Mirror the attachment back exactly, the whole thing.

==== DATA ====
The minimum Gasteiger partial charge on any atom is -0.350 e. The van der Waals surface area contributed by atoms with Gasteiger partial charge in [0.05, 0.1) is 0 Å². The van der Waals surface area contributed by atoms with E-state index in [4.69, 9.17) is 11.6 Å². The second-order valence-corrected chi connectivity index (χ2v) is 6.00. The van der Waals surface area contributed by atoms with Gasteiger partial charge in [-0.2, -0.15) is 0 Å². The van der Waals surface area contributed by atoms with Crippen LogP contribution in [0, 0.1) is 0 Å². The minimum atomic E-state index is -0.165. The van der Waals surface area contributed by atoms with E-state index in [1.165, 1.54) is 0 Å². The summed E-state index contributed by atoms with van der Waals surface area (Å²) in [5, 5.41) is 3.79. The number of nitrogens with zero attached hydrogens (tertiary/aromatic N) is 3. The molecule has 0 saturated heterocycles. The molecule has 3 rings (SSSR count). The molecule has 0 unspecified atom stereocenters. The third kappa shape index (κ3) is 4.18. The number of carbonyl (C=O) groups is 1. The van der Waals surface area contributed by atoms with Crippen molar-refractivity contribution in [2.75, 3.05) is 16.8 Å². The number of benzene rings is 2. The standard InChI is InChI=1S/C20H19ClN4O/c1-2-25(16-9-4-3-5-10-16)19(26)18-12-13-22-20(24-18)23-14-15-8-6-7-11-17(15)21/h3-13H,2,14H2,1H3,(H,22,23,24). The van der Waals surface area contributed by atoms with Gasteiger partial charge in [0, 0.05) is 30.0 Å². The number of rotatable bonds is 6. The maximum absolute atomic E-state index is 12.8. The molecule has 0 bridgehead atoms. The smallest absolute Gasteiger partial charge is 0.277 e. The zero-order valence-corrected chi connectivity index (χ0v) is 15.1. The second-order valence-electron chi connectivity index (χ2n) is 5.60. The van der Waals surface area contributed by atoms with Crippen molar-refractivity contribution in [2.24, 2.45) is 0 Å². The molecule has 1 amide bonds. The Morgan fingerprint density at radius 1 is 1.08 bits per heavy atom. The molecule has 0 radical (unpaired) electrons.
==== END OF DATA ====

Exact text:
The minimum Gasteiger partial charge on any atom is -0.350 e. The van der Waals surface area contributed by atoms with Gasteiger partial charge in [0.05, 0.1) is 0 Å². The van der Waals surface area contributed by atoms with E-state index in [4.69, 9.17) is 11.6 Å². The second-order valence-corrected chi connectivity index (χ2v) is 6.00. The van der Waals surface area contributed by atoms with Gasteiger partial charge in [-0.2, -0.15) is 0 Å². The van der Waals surface area contributed by atoms with Crippen LogP contribution in [0, 0.1) is 0 Å². The minimum atomic E-state index is -0.165. The van der Waals surface area contributed by atoms with E-state index in [1.165, 1.54) is 0 Å². The summed E-state index contributed by atoms with van der Waals surface area (Å²) in [5, 5.41) is 3.79. The number of nitrogens with zero attached hydrogens (tertiary/aromatic N) is 3. The molecule has 0 saturated heterocycles. The molecule has 3 rings (SSSR count). The molecule has 0 unspecified atom stereocenters. The third kappa shape index (κ3) is 4.18. The number of carbonyl (C=O) groups is 1. The van der Waals surface area contributed by atoms with Crippen molar-refractivity contribution in [2.75, 3.05) is 16.8 Å². The number of benzene rings is 2. The standard InChI is InChI=1S/C20H19ClN4O/c1-2-25(16-9-4-3-5-10-16)19(26)18-12-13-22-20(24-18)23-14-15-8-6-7-11-17(15)21/h3-13H,2,14H2,1H3,(H,22,23,24). The van der Waals surface area contributed by atoms with Gasteiger partial charge in [0, 0.05) is 30.0 Å². The number of rotatable bonds is 6. The maximum absolute atomic E-state index is 12.8. The molecule has 0 bridgehead atoms. The smallest absolute Gasteiger partial charge is 0.277 e. The zero-order valence-corrected chi connectivity index (χ0v) is 15.1. The second-order valence-electron chi connectivity index (χ2n) is 5.60. The van der Waals surface area contributed by atoms with Crippen molar-refractivity contribution in [2.24, 2.45) is 0 Å². The molecule has 1 amide bonds. The Morgan fingerprint density at radius 1 is 1.08 bits per heavy atom. The molecule has 0 radical (unpaired) electrons.